Could Boris become an MP and remain Mayor?

There is nothing to stop the Mayor also serving as an MP from 2015.

The juxtaposition of Boris Johnson's success with the Conservatives' failure means that the Mayor of London's stock is higher than ever. He is hailed by the right as proof that Tories can win (even in a Labour city like London) when they offer a distinctive, populist brand of conservatism. Boris's re-election will gift him the largest personal mandate of any European politician, bar the French president.

In their columns today, both Fraser Nelson, the editor of the Spectator, and Tim Montgomerie (£), the editor of ConservativeHome (whom I recently profiled for the NS), write of Boris as a Tory king across the water.

Montgomerie notes:

Just three months ago it was almost fanciful to imagine Boris as a future leader. The chance is still small. But he is the one senior Conservative who simultaneously appeals to core Tory voters and to a large proportion of Labour supporters.

The ruthlessness of the Conservative Party should never be underestimated. They got rid of Margaret Thatcher when MPs concluded that she was a loser. Mr Cameron has enormous skills but he must recognise the seriousness of the situation and the need to respond. Either he finds an election game-changer or the party might very reluctantly reach for the blond-coloured nuclear button.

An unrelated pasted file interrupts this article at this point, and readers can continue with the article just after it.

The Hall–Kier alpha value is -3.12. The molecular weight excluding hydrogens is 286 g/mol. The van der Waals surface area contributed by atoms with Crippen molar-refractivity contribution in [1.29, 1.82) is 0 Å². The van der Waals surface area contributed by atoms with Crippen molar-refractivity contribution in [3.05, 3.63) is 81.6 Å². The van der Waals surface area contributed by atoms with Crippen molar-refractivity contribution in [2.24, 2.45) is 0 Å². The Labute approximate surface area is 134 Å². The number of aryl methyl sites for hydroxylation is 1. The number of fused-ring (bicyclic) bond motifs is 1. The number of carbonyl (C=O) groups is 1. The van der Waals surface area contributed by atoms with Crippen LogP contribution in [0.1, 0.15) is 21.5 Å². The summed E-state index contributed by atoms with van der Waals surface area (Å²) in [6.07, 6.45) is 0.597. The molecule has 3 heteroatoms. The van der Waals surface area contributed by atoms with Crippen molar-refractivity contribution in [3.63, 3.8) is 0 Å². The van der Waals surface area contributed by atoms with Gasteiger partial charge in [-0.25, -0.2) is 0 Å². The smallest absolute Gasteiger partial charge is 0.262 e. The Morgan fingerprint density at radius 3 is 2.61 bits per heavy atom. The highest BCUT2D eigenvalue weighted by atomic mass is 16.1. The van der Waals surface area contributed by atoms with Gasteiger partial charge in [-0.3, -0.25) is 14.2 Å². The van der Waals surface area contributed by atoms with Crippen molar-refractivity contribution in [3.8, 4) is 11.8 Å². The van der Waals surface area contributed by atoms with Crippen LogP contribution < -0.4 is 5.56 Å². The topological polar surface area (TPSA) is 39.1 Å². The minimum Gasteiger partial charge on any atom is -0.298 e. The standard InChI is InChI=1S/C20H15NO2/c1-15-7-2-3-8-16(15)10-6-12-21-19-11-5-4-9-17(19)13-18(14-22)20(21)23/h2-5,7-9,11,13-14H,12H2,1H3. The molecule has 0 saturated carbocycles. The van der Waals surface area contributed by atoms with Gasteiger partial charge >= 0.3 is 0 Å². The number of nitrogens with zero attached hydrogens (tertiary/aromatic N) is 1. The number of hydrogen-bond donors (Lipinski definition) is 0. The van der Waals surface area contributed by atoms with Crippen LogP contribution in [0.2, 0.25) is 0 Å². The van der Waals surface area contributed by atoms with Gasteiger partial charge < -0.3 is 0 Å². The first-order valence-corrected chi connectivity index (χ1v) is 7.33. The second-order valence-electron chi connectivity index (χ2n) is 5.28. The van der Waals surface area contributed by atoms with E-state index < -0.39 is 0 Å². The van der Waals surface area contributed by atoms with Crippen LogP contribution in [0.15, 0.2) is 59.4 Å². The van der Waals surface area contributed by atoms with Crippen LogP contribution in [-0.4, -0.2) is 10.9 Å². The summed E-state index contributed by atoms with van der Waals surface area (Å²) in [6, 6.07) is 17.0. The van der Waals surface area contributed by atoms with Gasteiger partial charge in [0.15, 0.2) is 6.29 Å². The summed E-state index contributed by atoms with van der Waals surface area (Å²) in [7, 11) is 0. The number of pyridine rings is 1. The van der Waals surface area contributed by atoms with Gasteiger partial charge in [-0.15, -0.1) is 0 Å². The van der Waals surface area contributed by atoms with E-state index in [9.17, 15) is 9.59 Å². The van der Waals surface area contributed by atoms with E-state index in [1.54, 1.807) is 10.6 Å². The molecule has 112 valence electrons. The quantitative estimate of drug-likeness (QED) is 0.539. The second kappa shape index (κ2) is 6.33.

So, could Boris become an MP in 2015 and stay on as mayor until 2016 (when his second term expires)? There is no constitutional obstacle to him doing so. Indeed, there is a precedent. After the 2000 mayoral election, Ken Livingstone remained the MP for Brent East until 2001.

One senior Conservative tells today's Independent:

He could not wear two hats for a long period but doing it for 12 months would not cause a great controversy. Tory associations in London and the Home Counties would queue up to have him as their candidate. He would say he was representing London in Parliament for a year.

Fraser Nelson names Crispin Blunt and Patrick Mercer as two MPs who would happily make way for Boris.

The Mayor has never publicly ruled out becoming an MP while remaining Mayor of London. When questioned on the subject by Prospect magazine, he "declined to comment but gave a low laugh." Should he return to parliament in 2015, it is no longer unthinkable that he could assume the reins of power midway through the second term of a Conservative-led government (Cameron has said he doesn't want to fight more than two elections) or the first term of a Conservative opposition.

Boris is that increasingly rare beast: a Tory who can win elections. As they mourn the loss of hundreds of Conservative councillors and reflect on the party's disastrous failure to win a majority in 2010, Cameron's MPs won't forget that.

Mayor of London Boris Johnson and his wife Marina Johnson arrive to cast their votes in the election. Photograph: Getty Images.

George Eaton is political editor of the New Statesman.

Photo: Getty Images
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How can Britain become a nation of homeowners?

David Cameron must unlock the spirit of his postwar predecessors to get the housing market back on track. 

In the 1955 election, Anthony Eden described turning Britain into a “property-owning democracy” as his – and by extension, the Conservative Party’s – overarching mission.